With the highly politicized crimes against humanity trial of ex-Côte d’Ivoire president Laurent Gbagbo and ally Charles Blé Goudé opening in The Hague this week, the need for effective ICC outreach and communication in the country has never been greater. But much needed steps to bring the ICC closer to victims and affected communities risk failure if not adequately resourced.
Outreach: an uphill battle
While victims of atrocity crimes are at the heart of the ICC’s work, local communities often find it difficult to understand or follow courtroom proceeding far away in The Hague. Ongoing efforts to strengthen the Court’s presence in the field are an important opportunity for reform, but can only succeed with adequate resources.
Several ICC offices have been engaged in making justice more visible over the past years. The Court’s registry, predominately through its outreach unit, promotes better understanding of the Court in ICC situation countries. Outreach is also vital to reducing security threats and creating conditions conducive to the Court’s operations more generally, for example by facilitating victim participation.
However, static budgets and understaffing coupled with an increasing number of investigations has forced the outreach unit to restrict its activities to victims directly affected by crimes in cases that reach trial stage. This has meant that other victims and communities are by and large not provided for.
There are also huge information needs not being met in situations where the ICC is conducting preliminary examinations, including Ukraine, Palestine, Colombia, Nigeria, among others.
Elizabeth Evenson, senior international justice counsel, Human Rights Watch
“The ICC acts on a global stage, but the heart of its mandate is delivering justice to communities affected by mass atrocities. ICC officials need to make sure that what the court does resonates in those communities. Strengthening the court’s impact on the ground shouldn’t be an afterthought. ICC member countries should ensure the court has sufficient resources to make justice count locally.”
Missteps in Côte d’Ivoire
In 2015, Human Rights Watch reported on the link between limited resources for outreach and persistent negative opinions of the ICC in Côte d’Ivoire. It found that perceptions of bias arising from the prosecution’s focus on former president Laurent Gbagbo and his allies were compounded by outreach that targeted only victims directly affected by a few specific incidents of grave crimes that the cases focused on.
Additionally, an outreach staff member was not deployed to Côte d’Ivoire until October 2014 due to a lack of funds, some three years after the investigation opened. If one lesson can be drawn from the ICC’s early years, it is that outreach to key local stakeholders at the earliest opportunity is critical.
With the politically sensitive Gbagbo trial—charged together with ally Charles Blé Goudé—opening at the ICC in January 2016, it is critical that outreach staff are present in Côte d’Ivoire to communicate key messages and counter misinformation throughout the proceedings.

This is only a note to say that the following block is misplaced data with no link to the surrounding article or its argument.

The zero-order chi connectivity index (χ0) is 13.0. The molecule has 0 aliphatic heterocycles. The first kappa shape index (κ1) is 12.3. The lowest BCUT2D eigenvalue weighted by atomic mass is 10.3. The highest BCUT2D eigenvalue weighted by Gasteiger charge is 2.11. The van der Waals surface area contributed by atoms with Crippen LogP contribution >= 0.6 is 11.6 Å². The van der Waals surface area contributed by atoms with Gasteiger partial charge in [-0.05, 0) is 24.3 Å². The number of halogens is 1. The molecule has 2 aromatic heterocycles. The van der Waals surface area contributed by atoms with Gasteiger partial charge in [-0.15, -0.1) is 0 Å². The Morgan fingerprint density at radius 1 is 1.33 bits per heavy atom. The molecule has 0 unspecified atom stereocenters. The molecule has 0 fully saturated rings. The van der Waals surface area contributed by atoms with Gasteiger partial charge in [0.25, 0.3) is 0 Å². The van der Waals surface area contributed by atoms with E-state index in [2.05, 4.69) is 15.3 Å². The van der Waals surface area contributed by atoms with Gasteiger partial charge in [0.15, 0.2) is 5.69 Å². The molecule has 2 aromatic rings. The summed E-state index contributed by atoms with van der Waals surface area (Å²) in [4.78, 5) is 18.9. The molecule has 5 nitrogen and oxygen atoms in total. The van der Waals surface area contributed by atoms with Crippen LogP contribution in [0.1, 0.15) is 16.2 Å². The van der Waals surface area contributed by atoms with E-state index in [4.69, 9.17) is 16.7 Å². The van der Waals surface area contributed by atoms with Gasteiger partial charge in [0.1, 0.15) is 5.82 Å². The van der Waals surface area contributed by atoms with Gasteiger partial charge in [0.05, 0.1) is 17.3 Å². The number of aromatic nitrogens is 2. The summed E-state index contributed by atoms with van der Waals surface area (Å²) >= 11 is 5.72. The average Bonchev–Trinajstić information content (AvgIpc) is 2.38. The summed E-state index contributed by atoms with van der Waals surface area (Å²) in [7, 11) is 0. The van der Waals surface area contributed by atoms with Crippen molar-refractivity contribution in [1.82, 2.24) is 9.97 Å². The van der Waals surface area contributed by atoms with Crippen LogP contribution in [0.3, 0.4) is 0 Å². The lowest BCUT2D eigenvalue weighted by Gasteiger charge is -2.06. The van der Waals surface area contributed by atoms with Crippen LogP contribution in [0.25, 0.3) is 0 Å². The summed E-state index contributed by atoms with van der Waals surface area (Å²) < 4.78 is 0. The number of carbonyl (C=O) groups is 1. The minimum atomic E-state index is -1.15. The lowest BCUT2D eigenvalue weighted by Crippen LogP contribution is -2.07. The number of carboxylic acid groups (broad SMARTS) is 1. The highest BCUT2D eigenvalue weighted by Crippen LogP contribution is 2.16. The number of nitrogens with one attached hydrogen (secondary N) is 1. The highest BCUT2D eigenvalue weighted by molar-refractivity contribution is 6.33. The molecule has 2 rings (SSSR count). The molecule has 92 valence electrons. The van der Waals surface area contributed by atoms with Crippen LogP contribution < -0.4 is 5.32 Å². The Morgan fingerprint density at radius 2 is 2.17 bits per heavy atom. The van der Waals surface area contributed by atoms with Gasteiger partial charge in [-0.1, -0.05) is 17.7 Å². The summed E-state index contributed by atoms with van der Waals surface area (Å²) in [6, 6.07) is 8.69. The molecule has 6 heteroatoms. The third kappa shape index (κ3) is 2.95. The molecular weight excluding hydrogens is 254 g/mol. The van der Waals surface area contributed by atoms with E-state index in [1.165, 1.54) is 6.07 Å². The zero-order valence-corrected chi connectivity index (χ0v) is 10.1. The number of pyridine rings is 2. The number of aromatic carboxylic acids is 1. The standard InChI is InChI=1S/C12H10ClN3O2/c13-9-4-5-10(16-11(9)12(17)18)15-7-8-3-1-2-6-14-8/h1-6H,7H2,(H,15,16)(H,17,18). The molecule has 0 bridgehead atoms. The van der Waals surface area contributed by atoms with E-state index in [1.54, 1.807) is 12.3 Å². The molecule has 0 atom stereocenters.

Ali Ouattara, president of the Côte d’Ivoire Coalition for the ICC
“The ICC field office brings welcome visibility for the ICC in Côte d’Ivoire. However, the delay in its opening and insufficient staffing are negatively impacting public opinion. Many Ivoirians perceive the ICC as a justice of the winners. The Court still needs enhance its communication and outreach activities to address misinformation damaging its image, targeting all victims regardless their political allegiance, and improve the efficiency of its administration of justice.”
“As the Gbagbo/Blé Goudé trial is a highly politicized in Côte d’Ivoire, it is critical that ICC staff are present in the country to communicate key messages and counter misinformation throughout the proceedings. However, it appears that this will not be the case for the trial opening. We urge the ICC, and the states that fund the Court, to ensure that this dangerous situation does not continue.”
In 2015-16, a restructuring plan—the ReVision project—aims to create a new division within the ICC registry for external relations and field-related functions, with greater resources and staffing for field offices. It envisages high-level heads of office empowered to engage at the diplomatic and political levels, becoming the in-country face of the Court.
The ReVision represents a critical opportunity for the ICC to bring justice closer to victim and affected communities by embedding lessons learned from the first years of its operations. But without appropriate funding, the plan stands little chance of succeeding. ICC member states who support an effective and efficient ICC now need to insist that the registry has the resources to make an enhanced field presence reality.
Alison Smith, director of the international criminal Justice program, No Peace Without Justice.
“It is essential that the ICC and state parties make a strong commitment to effective outreach and to increase the ICC’s field presence, which in the past decade was sadly lacking. The ReVision process is critical for ensuring that the ICC can have a useful and positive impact in countries where it works. But there is a real danger that it will founder without sufficient funds.”
This article was originally published in the 2015-16 Global Justice Monitor, the annual international justice review of the Coalition for the International Criminal Court, a civil society network in 150 countries.
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